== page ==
Freud had been in Ireland since his youth, when he was in Dublin with Patrick Swift and Brendan Behan, and was entertained at the Luggala in Wicklow by Garech Browne, whose cousin Lady Caroline Blackwood was to become one of his wives.
But another thing he liked about Eastwood and McLean was that they took his bets, a situation that eventually led to Freud being banned from all racecourses in England.
Then as now, Northern Ireland had its own sterling banknotes. Issued by the Governor and Society of the Bank of Ireland, the large red £100 note was quite different from those circulating in the rest of the United Kingdom. Through his dealings with Eastwood and McLean, Freud had amassed “great heaps” of what he called “Ulster cash.”
Two or three weeks before the 1982 Grand National he went to his local Ladbrokes in London and left Grittar a large pile of these bills at odds of 16-1. After handing over the money, the clerk – who had never seen a Northern Ireland ticket – called his boss and declined to take the bet.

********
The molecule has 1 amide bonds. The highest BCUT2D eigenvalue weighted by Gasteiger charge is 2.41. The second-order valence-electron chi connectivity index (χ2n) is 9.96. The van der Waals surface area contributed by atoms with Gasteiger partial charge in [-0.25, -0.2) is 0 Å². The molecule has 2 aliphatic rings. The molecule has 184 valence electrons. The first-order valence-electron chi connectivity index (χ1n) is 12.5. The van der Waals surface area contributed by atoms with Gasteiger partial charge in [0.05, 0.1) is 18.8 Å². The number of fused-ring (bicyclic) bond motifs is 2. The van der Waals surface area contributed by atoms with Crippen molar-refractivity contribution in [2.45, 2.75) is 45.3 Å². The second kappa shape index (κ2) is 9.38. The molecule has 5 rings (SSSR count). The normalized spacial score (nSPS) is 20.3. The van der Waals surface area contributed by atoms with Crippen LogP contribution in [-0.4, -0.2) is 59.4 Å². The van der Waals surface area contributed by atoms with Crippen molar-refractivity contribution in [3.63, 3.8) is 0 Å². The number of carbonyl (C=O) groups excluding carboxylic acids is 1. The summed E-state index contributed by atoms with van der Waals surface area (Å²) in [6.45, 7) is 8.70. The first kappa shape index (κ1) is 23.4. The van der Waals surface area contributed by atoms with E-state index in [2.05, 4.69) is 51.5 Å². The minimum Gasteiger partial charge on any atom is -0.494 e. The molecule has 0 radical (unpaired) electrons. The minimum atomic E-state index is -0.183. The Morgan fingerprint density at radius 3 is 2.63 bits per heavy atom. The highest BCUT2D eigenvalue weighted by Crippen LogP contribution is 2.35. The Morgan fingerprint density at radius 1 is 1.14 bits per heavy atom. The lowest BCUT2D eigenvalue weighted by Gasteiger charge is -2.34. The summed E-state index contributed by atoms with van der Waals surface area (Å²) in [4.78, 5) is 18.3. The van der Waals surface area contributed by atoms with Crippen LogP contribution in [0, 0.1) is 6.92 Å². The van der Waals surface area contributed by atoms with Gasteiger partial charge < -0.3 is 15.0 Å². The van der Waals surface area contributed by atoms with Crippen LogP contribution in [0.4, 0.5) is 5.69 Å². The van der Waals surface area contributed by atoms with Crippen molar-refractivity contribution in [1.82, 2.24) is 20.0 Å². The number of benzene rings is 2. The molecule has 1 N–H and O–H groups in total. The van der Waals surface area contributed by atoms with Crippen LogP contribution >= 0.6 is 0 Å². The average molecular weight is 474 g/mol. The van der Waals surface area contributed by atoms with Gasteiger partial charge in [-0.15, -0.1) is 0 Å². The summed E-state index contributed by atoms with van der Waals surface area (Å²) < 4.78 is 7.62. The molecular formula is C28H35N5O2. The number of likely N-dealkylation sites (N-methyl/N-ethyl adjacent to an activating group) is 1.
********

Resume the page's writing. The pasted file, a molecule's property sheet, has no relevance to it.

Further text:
“I want to remind you — not that I’m blaming you personally — that I consider myself ‘on,'” Freud told the clerk.
“That meant I had the bet,” he later told Feaver of that interaction. “So of course I went around the corner to the Corals, who were only too happy to accept it [the bet].”
When Grittar duly conceded on the day of 7-1, Freud claimed he had won £3,000 from Ladbrokes even though they didn’t take his money. He then deducted that sum from the £15,000 he already owed them.